Everlane is planning two physical stores, each a relatively small 3,000 square feet. One, in New York City's SoHo neighborhood, will open Dec. 2, and the other, in San Francisco's Mission District, will open in February, the Washington Post reports.
The stores will feature T-shirts, cashmere, denim and shoes, according to the report, but an Everlane spokesperson told Retail Dive in an email that further details won't be released until Friday. Everlane last fall ran a "Shoe Park" pop-up in SoHo, one of several short-term pop-up shops and fit studios Everlane has opened over the past three years.
The flagships will join Everlane's existing brick-and-mortar operations, a "lab" in San Francisco's Mission District, where the latest collections are sold, personal stylists help find and fit items, and returns and exchanges are accepted, plus shops at some Nordstrom locations. Everlane previously launched a partnership with boutique retailer Opening Ceremony, where its core cashmere collection, two limited-edition sweaters and a holiday capsule collection were sold through Opening Ceremony's New York City and London locations.
CEO Michael Preysman and designer Rebekka Bay told attendees at the Fashion Tech Forum in Brooklyn last year that the company was taking a serious look at brick-and-mortar, which Preysman years ago rejected out of hand. In 2012, Preysman told the New York Times fashion magazine that Everlane would never open a brick-and-mortar store, even as it was opening pop-ups in New York, San Francisco and Los Angeles.
He reiterated his resistance to physical retail to Quartz magazine in March 2016, but by October last year he'd decidely pivoted, saying, "There is a set of customers that wants to touch product before they buy it, and that's not something that we can change, no matter how much social media we do. So we are thinking about [physical retail]. We're looking at it, and that's all we can say at the moment."
While much is made of Preysman's change of heart, it's par for the course for successful online purveyors. Despite the pressure on physical retail from an overbuilt environment and the growth of e-commerce, opening stores has emerged as a necessary path for growth. Everlane has also found that many customers want to make returns and exchanges in person.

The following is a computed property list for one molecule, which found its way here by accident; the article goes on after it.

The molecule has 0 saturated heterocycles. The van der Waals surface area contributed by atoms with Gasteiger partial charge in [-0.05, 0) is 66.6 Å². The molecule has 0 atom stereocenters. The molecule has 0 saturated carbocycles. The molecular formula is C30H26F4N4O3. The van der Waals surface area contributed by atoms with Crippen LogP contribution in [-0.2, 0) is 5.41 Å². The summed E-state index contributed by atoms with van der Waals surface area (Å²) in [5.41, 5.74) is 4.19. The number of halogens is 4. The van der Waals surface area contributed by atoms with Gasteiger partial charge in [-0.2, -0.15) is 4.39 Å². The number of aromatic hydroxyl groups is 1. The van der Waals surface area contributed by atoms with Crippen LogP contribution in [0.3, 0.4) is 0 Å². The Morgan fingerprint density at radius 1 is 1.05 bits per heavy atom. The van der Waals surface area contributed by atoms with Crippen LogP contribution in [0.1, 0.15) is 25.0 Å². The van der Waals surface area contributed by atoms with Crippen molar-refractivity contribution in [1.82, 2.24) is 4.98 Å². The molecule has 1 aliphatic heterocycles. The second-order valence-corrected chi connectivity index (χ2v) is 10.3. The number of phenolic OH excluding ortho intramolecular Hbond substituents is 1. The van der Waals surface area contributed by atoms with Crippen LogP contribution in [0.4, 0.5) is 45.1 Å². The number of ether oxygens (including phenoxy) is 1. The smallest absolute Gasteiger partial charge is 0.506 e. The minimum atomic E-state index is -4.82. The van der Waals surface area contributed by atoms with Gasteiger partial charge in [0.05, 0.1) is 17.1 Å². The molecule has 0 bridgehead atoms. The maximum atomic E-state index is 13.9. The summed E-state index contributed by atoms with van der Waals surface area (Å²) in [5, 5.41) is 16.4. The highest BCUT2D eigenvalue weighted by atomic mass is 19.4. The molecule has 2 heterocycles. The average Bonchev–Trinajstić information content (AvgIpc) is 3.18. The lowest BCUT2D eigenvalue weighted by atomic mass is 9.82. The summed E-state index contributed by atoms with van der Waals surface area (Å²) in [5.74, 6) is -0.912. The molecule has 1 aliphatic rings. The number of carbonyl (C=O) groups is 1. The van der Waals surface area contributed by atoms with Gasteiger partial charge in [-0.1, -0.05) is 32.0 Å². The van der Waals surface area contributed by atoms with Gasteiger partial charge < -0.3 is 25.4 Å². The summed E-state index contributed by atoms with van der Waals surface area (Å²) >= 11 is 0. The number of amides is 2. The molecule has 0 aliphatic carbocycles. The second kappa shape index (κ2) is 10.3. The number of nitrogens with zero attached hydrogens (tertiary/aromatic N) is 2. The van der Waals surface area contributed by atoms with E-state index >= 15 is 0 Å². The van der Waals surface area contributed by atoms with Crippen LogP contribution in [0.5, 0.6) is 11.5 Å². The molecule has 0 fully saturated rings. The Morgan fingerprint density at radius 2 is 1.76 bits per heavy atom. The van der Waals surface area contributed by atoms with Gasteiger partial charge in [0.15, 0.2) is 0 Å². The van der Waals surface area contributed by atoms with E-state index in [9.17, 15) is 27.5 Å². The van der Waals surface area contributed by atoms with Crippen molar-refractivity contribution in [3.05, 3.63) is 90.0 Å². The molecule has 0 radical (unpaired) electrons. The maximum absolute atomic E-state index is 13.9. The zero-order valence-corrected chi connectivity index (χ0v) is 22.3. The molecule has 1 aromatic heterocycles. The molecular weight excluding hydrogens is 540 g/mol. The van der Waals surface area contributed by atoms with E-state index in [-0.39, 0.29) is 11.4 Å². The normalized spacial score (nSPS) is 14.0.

Indeed, physical stores, and their much maligned partners in retail — malls — at least at the high end continue to experience growth in sales per square foot, according to a report from L2, conducted with Simon Property Group. According to the report, while internet darlings like Warby Parker and Casper Mattress are often thought of as examples of the success of pure-play, they're likely to see entrenched success by opening stores. In fact, many such pure-play ventures are well aware of the need for brick-and-mortar; two-thirds of venture capital-backed e-retailers raised funds "with the explicit purpose of building stores," according to the report. Lululemon rival Outdoor voices is among the latest pure-play retailers to open stores, with a new West Coast location opening on Saturday.
More interesting, perhaps, is Everlane's proven ability to avoid discounting, by being transparent ("radically transparent," according to Preysman) and being marginally flexible on price by providing a few pricing options and detailing how some of the money goes to shipping and manufacturing. The retailer went as far as shutting down on Black Friday in its early years because it didn't want to participate in the blatant and heavy promotions of that day, although it is now open and donates profits from the day to its factory workers, according to the Post.
"I just said, 'We don't run sales, so we're not going to participate in this,'" he told the Post about his previous Black Friday allergy.
Everlane's "lab" in San Francisco functions as a retail store, but the Everlane spokesperson told Retail Dive that they are different, without giving further details.